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J Cereb Blood Flow Metab. 2008 Feb;28(2):387-94. Epub 2007 Aug 8.

Interleukin-1 receptor antagonist penetrates human brain at experimentally therapeutic concentrations.

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Stroke Services, Hope Hospital, Salford, UK.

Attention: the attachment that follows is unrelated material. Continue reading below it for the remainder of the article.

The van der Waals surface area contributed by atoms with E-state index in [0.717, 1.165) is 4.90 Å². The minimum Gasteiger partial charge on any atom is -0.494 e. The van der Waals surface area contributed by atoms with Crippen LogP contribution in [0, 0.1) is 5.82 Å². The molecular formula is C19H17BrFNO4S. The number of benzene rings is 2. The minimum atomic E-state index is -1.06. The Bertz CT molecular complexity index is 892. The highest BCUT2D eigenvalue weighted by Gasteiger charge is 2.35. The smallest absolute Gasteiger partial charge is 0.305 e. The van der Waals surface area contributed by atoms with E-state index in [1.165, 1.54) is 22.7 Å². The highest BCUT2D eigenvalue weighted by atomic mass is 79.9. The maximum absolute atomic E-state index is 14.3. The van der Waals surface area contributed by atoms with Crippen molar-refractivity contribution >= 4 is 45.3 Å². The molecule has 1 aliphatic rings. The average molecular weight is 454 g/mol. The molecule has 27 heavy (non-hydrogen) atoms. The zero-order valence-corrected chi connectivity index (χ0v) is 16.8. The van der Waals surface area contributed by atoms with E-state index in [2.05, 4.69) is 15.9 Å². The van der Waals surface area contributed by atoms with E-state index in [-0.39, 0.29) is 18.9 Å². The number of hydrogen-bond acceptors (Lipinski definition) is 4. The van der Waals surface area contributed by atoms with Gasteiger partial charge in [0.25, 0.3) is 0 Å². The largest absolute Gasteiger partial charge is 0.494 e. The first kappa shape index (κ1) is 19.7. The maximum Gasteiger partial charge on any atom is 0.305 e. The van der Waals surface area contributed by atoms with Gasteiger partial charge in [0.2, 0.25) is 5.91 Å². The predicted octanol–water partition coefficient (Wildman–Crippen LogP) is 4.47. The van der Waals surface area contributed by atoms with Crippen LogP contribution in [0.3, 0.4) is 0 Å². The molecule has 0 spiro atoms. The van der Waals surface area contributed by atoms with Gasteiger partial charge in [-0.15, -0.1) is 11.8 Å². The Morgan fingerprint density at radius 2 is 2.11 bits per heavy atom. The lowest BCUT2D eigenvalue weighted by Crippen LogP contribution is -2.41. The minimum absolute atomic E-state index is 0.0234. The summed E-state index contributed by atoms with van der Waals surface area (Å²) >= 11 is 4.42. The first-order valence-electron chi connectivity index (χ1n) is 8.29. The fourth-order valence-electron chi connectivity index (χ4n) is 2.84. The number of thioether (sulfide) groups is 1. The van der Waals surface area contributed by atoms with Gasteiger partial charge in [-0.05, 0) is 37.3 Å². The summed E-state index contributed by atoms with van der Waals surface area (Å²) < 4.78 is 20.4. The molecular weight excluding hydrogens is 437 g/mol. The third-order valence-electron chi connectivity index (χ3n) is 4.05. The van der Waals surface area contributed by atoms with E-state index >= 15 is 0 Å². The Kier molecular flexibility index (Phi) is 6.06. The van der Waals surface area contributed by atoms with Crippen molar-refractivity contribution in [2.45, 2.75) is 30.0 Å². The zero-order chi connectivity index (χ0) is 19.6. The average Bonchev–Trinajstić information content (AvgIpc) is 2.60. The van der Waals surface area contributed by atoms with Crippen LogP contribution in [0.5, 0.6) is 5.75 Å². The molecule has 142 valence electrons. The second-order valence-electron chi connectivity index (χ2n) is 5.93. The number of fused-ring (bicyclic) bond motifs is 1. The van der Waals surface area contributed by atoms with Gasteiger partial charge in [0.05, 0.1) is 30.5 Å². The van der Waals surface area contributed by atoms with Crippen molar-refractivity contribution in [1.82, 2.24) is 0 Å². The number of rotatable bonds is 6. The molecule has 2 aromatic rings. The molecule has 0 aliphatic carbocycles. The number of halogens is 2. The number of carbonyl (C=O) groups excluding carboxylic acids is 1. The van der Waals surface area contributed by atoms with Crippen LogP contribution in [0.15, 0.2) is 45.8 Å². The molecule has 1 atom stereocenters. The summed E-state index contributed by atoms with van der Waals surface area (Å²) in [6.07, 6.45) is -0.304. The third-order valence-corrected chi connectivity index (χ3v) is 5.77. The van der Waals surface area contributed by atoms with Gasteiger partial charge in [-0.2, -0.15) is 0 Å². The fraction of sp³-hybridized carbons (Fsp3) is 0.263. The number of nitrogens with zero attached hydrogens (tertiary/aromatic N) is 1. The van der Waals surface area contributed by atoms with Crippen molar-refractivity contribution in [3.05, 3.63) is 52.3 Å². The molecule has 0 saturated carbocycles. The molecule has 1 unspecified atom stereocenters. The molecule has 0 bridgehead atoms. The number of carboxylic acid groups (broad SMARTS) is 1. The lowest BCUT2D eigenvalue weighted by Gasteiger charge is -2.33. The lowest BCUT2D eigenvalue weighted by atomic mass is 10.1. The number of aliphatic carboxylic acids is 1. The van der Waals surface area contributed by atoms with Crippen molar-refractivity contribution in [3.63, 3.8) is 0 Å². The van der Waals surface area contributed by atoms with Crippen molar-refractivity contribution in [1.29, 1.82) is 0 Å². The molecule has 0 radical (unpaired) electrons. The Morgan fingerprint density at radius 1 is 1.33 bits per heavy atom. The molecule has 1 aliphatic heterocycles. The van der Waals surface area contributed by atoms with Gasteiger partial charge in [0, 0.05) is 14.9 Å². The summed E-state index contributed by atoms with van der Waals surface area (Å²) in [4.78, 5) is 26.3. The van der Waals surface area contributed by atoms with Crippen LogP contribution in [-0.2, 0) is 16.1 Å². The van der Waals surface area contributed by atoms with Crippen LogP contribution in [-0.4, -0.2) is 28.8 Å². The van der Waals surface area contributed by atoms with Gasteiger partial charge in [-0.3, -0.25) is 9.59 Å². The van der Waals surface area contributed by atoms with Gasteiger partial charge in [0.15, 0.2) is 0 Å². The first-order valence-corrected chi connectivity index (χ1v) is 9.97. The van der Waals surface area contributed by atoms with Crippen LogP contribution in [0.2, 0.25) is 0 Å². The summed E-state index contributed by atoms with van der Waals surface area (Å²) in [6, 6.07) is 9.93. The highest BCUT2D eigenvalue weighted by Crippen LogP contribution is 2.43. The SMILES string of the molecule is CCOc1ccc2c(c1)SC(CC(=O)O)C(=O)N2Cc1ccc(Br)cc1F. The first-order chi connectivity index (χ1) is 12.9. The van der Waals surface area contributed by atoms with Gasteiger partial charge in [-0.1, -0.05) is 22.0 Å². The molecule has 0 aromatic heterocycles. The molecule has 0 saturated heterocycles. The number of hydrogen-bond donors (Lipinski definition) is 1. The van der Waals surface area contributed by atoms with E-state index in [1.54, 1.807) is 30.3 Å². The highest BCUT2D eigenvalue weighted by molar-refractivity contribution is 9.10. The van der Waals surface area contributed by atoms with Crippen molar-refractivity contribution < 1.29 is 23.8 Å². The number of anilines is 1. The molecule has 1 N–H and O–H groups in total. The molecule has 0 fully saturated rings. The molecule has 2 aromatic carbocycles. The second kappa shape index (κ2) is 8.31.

The proinflammatory cytokine interleukin (IL)-1 mediates several forms of experimentally induced acute brain injury and has been implicated in chronic neurodegenerative disorders. The IL-1 receptor antagonist, IL-1RA, protects rodents against ischaemic brain injury, but its molecular mass (17 kDa) potentially limits the brain penetration of peripherally administered IL-1RA. We therefore sought to identify whether therapeutically effective concentrations of IL-1RA in the rat were also achieved in brain of patients with subarachnoid haemorrhage (SAH), using a peripheral administration regime that had proved to be safe and reduce peripheral inflammation in patients after stroke. An intravenous bolus of IL-1RA, followed by infusion, was administered to rats after induction of focal cerebral ischaemia. The effects of IL-1RA on brain ischaemia and the concentrations achieved in cerebrospinal fluid (CSF), were determined. Interleukin-1 receptor antagonist was similarly administered to patients with SAH, and CSF was sampled via external ventricular drains. In rats, IL-1RA significantly reduced brain injury induced by focal cerebral ischaemia. The plasma IL-1RA concentrations reached 12+/-2 microg/mL by 30 mins, and CSF concentrations were maintained between 91 and 232 ng/mL between 1 and 24 h of infusion. In patients with SAH, IL-1RA reached a steady-state plasma concentration of 22+/-4 microg/mL by 15 mins, and CSF concentrations were maintained at 78 to 558 ng/mL between 1 and 24 h. Intravenous delivery of IL-1RA leads to CSF concentrations in patients comparable to those that are neuroprotective in rats, and might therefore be of therapeutic benefit.

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